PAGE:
In an earlier post, I raised the question: “have you been privatized?” In that post, I focused primarily on the issue raised in Law and Revolution regarding the privatization of faith by restricting it to one’s personal life only and not permitting arguments from faith or religion into the public square. Today, I turn to another type of privatization raised by Os Guinness in his excellent book The Call.
In an insightful chapter that is worth the price of the book alone, Guinness notes that we have enormous freedom today to pursue nearly any type of faith, belief, or religious practice that we please. However, he rightly notes that this “freedom” can be deceptive. It is actually, in his words, “limited and limiting (p. 165).”
How so? Because it is limited to your private life only. The is an outgrowth, of course, of the privatization that I discussed in the earlier post. You may believe whatever you like as long it does not come into your “public” life. Guinness writes:
But woe betide the person who expects similar freedom in the public world of work–the world of Wall Street, Capitol Hill, IBM, and NASA. That is a different world with different ways. We may have a prayer breakfast before work maybe. Or a Bible study group in the lunch hour perhaps. But in much of the normal working world, personal convictions, along with hats and coats, are to be left at the door. (p. 166)
The inevitable result of this form of privatization, much like the other, is to reduce Christianity to a place of pietistic irrelevance. Guinness quotes an American historian from the 1970s as saying that “the Christian faith in the United States [is] ‘[s]ocially irrelevant, even if privately engaging (p. 166).'”
And that is where we find ourselves. Many, perhaps most, people in the American church have been privatized. Their faith is irrelevant to the vast majority of their lives. It is a “privately engaging” thing that they do on Sunday morning, but it does not affect how they parent, work, love their spouses, choose colleges, etc., etc. They have meaningful quiet times, but the Lord Christ and His Sovereign Word are more about warm fuzzy feelings in the morning than a guide to all of life.
Chuck Colson put it well in How Now Shall We Live?:
The church’s singular failure in recent decades has been the failure to see Christianity as a life system, or worldview, that governs every areas of existence. The failure has been crippling in many ways. For one thing, we cannot answer the questions our children bring home from school, so we are incapable of answering the challenges they face. For ourselves, we cannot explain to our friends or neighbors why we believe, and we often cannot defend our faith. And we do not know how to organize our lives correctly, allowing our choices to be shaped by the world around us. What’s more, by failing to see Christian truth is every aspect of life, we miss great depths of beauty and meaning: the thrill of seeing God’s splendor in the intricacies of nature or hearing his voice in the performance of a great symphony or detecting his character in the harmony of a well-ordered community.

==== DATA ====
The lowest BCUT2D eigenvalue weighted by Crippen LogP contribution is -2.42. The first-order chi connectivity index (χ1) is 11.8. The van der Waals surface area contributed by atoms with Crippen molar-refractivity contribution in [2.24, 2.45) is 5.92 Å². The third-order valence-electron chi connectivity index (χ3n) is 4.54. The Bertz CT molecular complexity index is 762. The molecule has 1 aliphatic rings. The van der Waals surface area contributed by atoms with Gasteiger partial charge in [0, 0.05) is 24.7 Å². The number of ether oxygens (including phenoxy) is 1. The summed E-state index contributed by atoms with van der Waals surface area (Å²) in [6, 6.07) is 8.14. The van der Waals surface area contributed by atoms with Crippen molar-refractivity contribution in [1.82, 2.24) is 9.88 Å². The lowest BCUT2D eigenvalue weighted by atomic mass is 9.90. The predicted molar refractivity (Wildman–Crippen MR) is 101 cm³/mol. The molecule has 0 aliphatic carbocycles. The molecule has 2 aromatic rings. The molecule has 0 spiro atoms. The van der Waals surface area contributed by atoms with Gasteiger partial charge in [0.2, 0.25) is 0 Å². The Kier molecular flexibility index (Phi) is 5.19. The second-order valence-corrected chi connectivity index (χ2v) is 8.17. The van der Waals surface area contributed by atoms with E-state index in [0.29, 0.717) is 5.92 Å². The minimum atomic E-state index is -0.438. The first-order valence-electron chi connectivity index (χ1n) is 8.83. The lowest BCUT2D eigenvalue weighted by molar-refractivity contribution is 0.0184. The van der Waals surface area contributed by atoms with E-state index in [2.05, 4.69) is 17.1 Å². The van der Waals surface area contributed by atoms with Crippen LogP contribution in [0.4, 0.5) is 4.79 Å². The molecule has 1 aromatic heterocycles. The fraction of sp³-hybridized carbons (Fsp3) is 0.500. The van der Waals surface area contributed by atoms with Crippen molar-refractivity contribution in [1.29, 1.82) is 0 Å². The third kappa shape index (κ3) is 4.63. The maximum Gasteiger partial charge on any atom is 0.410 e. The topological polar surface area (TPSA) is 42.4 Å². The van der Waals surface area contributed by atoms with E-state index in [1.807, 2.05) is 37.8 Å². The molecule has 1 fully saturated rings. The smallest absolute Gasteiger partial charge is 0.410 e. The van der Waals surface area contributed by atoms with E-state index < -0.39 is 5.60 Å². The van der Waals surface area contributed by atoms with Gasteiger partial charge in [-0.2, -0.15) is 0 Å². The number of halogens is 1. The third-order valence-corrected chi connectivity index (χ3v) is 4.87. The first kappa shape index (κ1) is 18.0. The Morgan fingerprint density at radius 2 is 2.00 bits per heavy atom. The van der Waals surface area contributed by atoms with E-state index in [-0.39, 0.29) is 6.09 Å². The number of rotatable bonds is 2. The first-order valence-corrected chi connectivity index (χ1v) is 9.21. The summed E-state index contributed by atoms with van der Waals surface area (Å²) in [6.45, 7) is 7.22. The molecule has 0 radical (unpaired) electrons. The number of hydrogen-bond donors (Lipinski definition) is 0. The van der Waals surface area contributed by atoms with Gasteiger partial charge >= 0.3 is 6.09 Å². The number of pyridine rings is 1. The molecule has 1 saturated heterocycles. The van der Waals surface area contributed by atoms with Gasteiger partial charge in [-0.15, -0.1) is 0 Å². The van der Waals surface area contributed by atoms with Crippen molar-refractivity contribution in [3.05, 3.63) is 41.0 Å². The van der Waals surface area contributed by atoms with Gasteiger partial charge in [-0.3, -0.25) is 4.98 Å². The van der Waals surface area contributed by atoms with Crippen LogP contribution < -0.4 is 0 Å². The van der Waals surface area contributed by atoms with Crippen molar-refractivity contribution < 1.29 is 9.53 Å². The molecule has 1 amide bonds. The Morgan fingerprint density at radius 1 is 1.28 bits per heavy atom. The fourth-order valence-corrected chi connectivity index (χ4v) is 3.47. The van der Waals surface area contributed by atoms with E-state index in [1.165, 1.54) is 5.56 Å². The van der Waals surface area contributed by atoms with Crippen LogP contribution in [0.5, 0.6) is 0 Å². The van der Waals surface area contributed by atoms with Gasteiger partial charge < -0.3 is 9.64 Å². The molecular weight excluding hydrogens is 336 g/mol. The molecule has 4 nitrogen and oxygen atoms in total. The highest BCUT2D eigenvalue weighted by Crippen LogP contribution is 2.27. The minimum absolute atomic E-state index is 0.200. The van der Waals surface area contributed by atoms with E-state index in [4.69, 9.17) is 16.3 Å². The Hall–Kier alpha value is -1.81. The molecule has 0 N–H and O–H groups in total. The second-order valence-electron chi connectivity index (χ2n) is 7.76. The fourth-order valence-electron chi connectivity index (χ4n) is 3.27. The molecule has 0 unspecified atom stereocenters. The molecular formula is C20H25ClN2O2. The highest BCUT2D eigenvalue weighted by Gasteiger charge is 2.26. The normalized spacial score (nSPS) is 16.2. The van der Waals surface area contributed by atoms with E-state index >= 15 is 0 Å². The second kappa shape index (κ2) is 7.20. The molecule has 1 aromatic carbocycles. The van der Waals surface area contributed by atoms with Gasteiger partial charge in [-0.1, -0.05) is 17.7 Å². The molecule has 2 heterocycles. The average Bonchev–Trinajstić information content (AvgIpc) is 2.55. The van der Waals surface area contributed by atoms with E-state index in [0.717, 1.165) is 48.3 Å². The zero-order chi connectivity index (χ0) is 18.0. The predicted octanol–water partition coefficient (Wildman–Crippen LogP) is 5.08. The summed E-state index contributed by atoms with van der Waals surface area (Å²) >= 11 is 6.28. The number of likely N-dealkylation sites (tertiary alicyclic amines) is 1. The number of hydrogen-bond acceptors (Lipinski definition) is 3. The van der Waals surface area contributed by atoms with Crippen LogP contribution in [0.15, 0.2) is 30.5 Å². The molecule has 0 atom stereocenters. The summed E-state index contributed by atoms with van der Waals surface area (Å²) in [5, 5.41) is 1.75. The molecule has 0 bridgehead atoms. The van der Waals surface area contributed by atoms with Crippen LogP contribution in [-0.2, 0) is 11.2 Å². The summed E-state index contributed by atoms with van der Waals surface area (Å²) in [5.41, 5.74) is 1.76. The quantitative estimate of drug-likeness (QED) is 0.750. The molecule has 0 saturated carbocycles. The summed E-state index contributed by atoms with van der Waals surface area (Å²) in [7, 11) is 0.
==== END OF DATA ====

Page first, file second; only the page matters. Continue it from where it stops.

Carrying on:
Most of all, our failure to see Christianity as a comprehensive framework of truth has crippled our efforts to have a redemptive effect on the surrounding culture. At its most fundamental level, the so-called culture war is a clash of belief systems. It is, as Kuyper put it, a clash of principle against principle, of worldview against worldview. Only when we see this can we effectively evangelize a post-Christian culture, bringing God’s righteousness to bear in the world around us.
Evangelism and cultural renewal are both divinely ordained duties. (p. xii)
And there is the deadly result of both forms of privatization. The privatization that says we don’t bring unashamedly Christian arguments into the public square and the privatization that says that “what I believe does not impact my life” share this — they are both false gospels.
So, we see that privatization in both of its forms is so insidious because it is actually a gospel issue. The Western church has swallowed hook, line, and sinker the pietistic lie that religion is a personal, private matter, and it should not go beyond that. A privatized gospel like that is no “good news” at all, and it is destined to perish and take many individuals and the culture with it. Western Civilization is a case in point. Thanks to this impotent anti-gospel, we are now living in the ruins of a once great civilization that was built on the real gospel.
Maybe this post is therefore also an answer to the question “what’s the church to do in these momentous times?” Return to preaching and teaching the full-orbed life and world transforming message that Jesus Christ is Lord of all, which would simply be a return to preaching and teaching the true gospel.
So, we end where we began, with the question “have you church been privatized?” What about your church? If the answer to either is yes, what are you going to do about it?